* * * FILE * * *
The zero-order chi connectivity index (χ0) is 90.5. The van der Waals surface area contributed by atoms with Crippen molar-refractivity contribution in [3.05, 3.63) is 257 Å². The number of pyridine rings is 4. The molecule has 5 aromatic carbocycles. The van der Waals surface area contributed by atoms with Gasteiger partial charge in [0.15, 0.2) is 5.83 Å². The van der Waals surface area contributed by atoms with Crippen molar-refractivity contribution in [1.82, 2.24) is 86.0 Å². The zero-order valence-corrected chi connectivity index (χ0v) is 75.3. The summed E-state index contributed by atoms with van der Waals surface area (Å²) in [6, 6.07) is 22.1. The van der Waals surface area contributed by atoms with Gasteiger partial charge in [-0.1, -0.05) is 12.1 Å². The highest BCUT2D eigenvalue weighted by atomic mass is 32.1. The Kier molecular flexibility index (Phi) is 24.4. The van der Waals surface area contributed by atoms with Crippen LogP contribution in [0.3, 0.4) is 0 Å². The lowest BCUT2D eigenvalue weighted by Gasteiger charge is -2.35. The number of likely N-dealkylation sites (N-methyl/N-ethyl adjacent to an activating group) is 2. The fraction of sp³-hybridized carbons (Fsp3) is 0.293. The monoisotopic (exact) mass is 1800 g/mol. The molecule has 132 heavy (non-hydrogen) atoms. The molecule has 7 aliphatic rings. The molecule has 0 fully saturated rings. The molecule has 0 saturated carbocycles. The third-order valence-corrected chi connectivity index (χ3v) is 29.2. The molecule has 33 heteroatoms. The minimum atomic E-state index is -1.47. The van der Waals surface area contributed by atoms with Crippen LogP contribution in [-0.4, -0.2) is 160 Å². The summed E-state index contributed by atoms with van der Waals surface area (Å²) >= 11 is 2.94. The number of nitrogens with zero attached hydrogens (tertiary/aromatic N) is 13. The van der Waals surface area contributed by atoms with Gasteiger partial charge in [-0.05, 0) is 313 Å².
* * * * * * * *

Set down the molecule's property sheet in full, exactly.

The zero-order chi connectivity index (χ0) is 90.5. The van der Waals surface area contributed by atoms with Crippen molar-refractivity contribution in [3.05, 3.63) is 257 Å². The number of pyridine rings is 4. The molecule has 5 aromatic carbocycles. The van der Waals surface area contributed by atoms with Gasteiger partial charge in [0.15, 0.2) is 5.83 Å². The van der Waals surface area contributed by atoms with Crippen molar-refractivity contribution in [1.82, 2.24) is 86.0 Å². The zero-order valence-corrected chi connectivity index (χ0v) is 75.3. The summed E-state index contributed by atoms with van der Waals surface area (Å²) in [6, 6.07) is 22.1. The van der Waals surface area contributed by atoms with Gasteiger partial charge in [-0.1, -0.05) is 12.1 Å². The highest BCUT2D eigenvalue weighted by atomic mass is 32.1. The Kier molecular flexibility index (Phi) is 24.4. The van der Waals surface area contributed by atoms with Crippen LogP contribution in [0.3, 0.4) is 0 Å². The lowest BCUT2D eigenvalue weighted by Gasteiger charge is -2.35. The number of likely N-dealkylation sites (N-methyl/N-ethyl adjacent to an activating group) is 2. The fraction of sp³-hybridized carbons (Fsp3) is 0.293. The monoisotopic (exact) mass is 1800 g/mol. The molecule has 132 heavy (non-hydrogen) atoms. The molecule has 7 aliphatic rings. The molecule has 0 fully saturated rings. The molecule has 0 saturated carbocycles. The third-order valence-corrected chi connectivity index (χ3v) is 29.2. The molecule has 33 heteroatoms. The minimum atomic E-state index is -1.47. The van der Waals surface area contributed by atoms with Crippen LogP contribution in [-0.4, -0.2) is 160 Å². The summed E-state index contributed by atoms with van der Waals surface area (Å²) >= 11 is 2.94. The number of nitrogens with zero attached hydrogens (tertiary/aromatic N) is 13. The van der Waals surface area contributed by atoms with Gasteiger partial charge in [-0.05, 0) is 313 Å².